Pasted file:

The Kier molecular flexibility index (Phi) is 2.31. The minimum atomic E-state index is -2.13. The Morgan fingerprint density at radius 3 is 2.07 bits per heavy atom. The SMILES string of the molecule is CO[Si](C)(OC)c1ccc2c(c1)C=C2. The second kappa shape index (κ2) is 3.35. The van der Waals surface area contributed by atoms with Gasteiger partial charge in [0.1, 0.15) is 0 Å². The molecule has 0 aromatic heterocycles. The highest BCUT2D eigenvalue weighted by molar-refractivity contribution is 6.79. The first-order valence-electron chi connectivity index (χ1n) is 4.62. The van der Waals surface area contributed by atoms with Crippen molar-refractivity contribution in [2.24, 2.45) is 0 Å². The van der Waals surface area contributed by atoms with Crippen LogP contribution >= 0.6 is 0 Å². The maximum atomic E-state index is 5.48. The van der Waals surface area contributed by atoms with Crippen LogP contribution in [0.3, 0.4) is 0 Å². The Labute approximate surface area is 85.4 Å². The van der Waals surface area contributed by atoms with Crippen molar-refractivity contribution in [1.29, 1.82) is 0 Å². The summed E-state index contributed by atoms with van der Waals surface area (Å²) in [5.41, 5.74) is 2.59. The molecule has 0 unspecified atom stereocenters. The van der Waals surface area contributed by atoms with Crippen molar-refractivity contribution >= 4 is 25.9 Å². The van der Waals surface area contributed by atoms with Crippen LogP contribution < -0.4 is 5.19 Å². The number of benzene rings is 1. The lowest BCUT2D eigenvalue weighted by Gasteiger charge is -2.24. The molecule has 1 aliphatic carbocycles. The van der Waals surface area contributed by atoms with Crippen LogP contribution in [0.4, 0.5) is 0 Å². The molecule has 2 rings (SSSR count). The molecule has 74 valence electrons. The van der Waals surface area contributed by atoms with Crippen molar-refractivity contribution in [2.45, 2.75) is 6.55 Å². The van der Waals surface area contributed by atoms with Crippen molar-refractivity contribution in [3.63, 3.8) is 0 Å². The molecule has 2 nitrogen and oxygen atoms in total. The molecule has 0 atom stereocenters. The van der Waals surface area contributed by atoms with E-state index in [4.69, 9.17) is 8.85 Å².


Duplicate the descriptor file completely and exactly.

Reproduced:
The Kier molecular flexibility index (Phi) is 2.31. The minimum atomic E-state index is -2.13. The Morgan fingerprint density at radius 3 is 2.07 bits per heavy atom. The SMILES string of the molecule is CO[Si](C)(OC)c1ccc2c(c1)C=C2. The second kappa shape index (κ2) is 3.35. The van der Waals surface area contributed by atoms with Gasteiger partial charge in [0.1, 0.15) is 0 Å². The molecule has 0 aromatic heterocycles. The highest BCUT2D eigenvalue weighted by molar-refractivity contribution is 6.79. The first-order valence-electron chi connectivity index (χ1n) is 4.62. The van der Waals surface area contributed by atoms with Crippen molar-refractivity contribution in [2.24, 2.45) is 0 Å². The van der Waals surface area contributed by atoms with Crippen LogP contribution >= 0.6 is 0 Å². The maximum atomic E-state index is 5.48. The van der Waals surface area contributed by atoms with Crippen LogP contribution in [0.3, 0.4) is 0 Å². The Labute approximate surface area is 85.4 Å². The van der Waals surface area contributed by atoms with Crippen molar-refractivity contribution in [1.29, 1.82) is 0 Å². The summed E-state index contributed by atoms with van der Waals surface area (Å²) in [5.41, 5.74) is 2.59. The molecule has 0 unspecified atom stereocenters. The van der Waals surface area contributed by atoms with Crippen molar-refractivity contribution >= 4 is 25.9 Å². The van der Waals surface area contributed by atoms with Crippen LogP contribution < -0.4 is 5.19 Å². The number of benzene rings is 1. The lowest BCUT2D eigenvalue weighted by Gasteiger charge is -2.24. The molecule has 1 aliphatic carbocycles. The van der Waals surface area contributed by atoms with Crippen LogP contribution in [0.4, 0.5) is 0 Å². The molecule has 2 rings (SSSR count). The molecule has 74 valence electrons. The van der Waals surface area contributed by atoms with Crippen molar-refractivity contribution in [2.45, 2.75) is 6.55 Å². The van der Waals surface area contributed by atoms with Crippen molar-refractivity contribution in [3.63, 3.8) is 0 Å². The molecule has 2 nitrogen and oxygen atoms in total. The molecule has 0 atom stereocenters. The van der Waals surface area contributed by atoms with E-state index in [4.69, 9.17) is 8.85 Å².